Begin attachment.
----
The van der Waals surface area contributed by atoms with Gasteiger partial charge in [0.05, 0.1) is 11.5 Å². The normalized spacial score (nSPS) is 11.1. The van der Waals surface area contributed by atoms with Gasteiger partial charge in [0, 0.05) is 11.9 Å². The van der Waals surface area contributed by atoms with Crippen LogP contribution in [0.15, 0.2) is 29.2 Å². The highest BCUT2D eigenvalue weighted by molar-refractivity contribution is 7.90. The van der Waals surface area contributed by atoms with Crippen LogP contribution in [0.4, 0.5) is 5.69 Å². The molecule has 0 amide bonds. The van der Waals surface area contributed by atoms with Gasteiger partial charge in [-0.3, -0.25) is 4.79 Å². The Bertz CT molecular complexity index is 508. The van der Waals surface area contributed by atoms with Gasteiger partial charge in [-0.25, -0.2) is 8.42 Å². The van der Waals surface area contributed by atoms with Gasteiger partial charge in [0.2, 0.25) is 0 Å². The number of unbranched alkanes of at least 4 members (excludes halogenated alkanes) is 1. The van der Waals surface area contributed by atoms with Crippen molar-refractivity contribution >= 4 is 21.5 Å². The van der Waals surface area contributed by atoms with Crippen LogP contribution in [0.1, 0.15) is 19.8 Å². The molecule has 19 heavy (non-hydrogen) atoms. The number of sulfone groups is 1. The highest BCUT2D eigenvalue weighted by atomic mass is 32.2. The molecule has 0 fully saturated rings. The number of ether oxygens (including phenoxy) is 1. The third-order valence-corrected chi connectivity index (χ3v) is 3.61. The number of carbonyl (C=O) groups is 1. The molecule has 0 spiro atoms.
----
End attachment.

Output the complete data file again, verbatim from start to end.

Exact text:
The van der Waals surface area contributed by atoms with Gasteiger partial charge in [0.05, 0.1) is 11.5 Å². The normalized spacial score (nSPS) is 11.1. The van der Waals surface area contributed by atoms with Gasteiger partial charge in [0, 0.05) is 11.9 Å². The van der Waals surface area contributed by atoms with Crippen LogP contribution in [0.15, 0.2) is 29.2 Å². The highest BCUT2D eigenvalue weighted by molar-refractivity contribution is 7.90. The van der Waals surface area contributed by atoms with Crippen LogP contribution in [0.4, 0.5) is 5.69 Å². The molecule has 0 amide bonds. The van der Waals surface area contributed by atoms with Gasteiger partial charge in [-0.3, -0.25) is 4.79 Å². The Bertz CT molecular complexity index is 508. The van der Waals surface area contributed by atoms with Gasteiger partial charge in [-0.25, -0.2) is 8.42 Å². The van der Waals surface area contributed by atoms with Gasteiger partial charge in [0.2, 0.25) is 0 Å². The number of unbranched alkanes of at least 4 members (excludes halogenated alkanes) is 1. The van der Waals surface area contributed by atoms with Crippen molar-refractivity contribution >= 4 is 21.5 Å². The van der Waals surface area contributed by atoms with Crippen LogP contribution in [0.1, 0.15) is 19.8 Å². The molecule has 19 heavy (non-hydrogen) atoms. The number of sulfone groups is 1. The highest BCUT2D eigenvalue weighted by atomic mass is 32.2. The molecule has 0 fully saturated rings. The number of ether oxygens (including phenoxy) is 1. The third-order valence-corrected chi connectivity index (χ3v) is 3.61. The number of carbonyl (C=O) groups is 1. The molecule has 0 spiro atoms.